• Jacksonville, FL, USA — Katie/Alex Mendez wedding.
  • Monterey, CA, USA — Thanksgiving w/ my parents, and Jax & Derek.

Looking forward to in the new year

concentric circles


I gave a talk this month at PyData San Francisco 2016. The title of my talk was Mental Models to Use and Avoid as a Data Scientist

A highlight of my week was Travis Oliphant (creator of scipy/author of numpy/CEO of Continuum) tweeting about it:


My talk

Extra Materials

The source material and some code links can be found here, and the slides can be found here.

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I am now an O’Reilly Author!

My O’Reilly screencast course is now available: Jupyter Notebook for Data Science Teams! I’ve been working on this project for many months, and I’m so happy that it has finally completed.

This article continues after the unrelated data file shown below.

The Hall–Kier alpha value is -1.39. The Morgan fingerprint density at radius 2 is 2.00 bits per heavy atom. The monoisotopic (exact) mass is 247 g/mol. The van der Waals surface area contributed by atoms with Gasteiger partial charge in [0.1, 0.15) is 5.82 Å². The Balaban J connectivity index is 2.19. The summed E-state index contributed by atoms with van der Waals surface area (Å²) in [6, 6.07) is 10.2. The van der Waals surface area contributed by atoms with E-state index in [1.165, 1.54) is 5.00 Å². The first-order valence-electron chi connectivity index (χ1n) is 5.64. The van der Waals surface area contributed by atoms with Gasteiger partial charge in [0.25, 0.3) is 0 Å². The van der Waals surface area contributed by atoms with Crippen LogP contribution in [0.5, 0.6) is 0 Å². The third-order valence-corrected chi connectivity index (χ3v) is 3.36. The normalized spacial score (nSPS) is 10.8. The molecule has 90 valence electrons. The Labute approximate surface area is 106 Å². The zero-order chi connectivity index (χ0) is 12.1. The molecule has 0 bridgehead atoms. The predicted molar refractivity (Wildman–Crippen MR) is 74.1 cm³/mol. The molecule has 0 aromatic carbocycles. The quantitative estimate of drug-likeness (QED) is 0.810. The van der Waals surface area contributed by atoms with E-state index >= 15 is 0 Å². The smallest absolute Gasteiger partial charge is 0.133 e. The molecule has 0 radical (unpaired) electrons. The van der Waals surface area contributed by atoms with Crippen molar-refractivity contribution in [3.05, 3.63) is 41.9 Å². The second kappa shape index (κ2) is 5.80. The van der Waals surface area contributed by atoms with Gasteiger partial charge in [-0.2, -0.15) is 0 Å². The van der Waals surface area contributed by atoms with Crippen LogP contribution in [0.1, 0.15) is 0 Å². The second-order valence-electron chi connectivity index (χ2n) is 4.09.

Jupyter notebook data science usage tips

You might have seen me give an interactive talk on some tips and tricks in how to use the Jupyter notebook (either at OSCON 2015, at UC Berkeley’s Master of Information and Data Science program, Insight Data Science or elsewhere). These talks focused on the exploratory data science and general Jupyter notebook usage patterns. This screencasting course has some of how to use the Jupyter notebook efficiently and tips for using a bunch of useful extensions. However, there’s also a lot about using a Jupyter notebook with other data scientists collaboratively/version control. There’s also some focus on sharing notebooks w/ project managers or others who might not have python installed.

Please let me know if you end up getting Jupyter Notebook for Data Science Teams or recommending it to your companies for internal training! I’d love to hear what you think of it!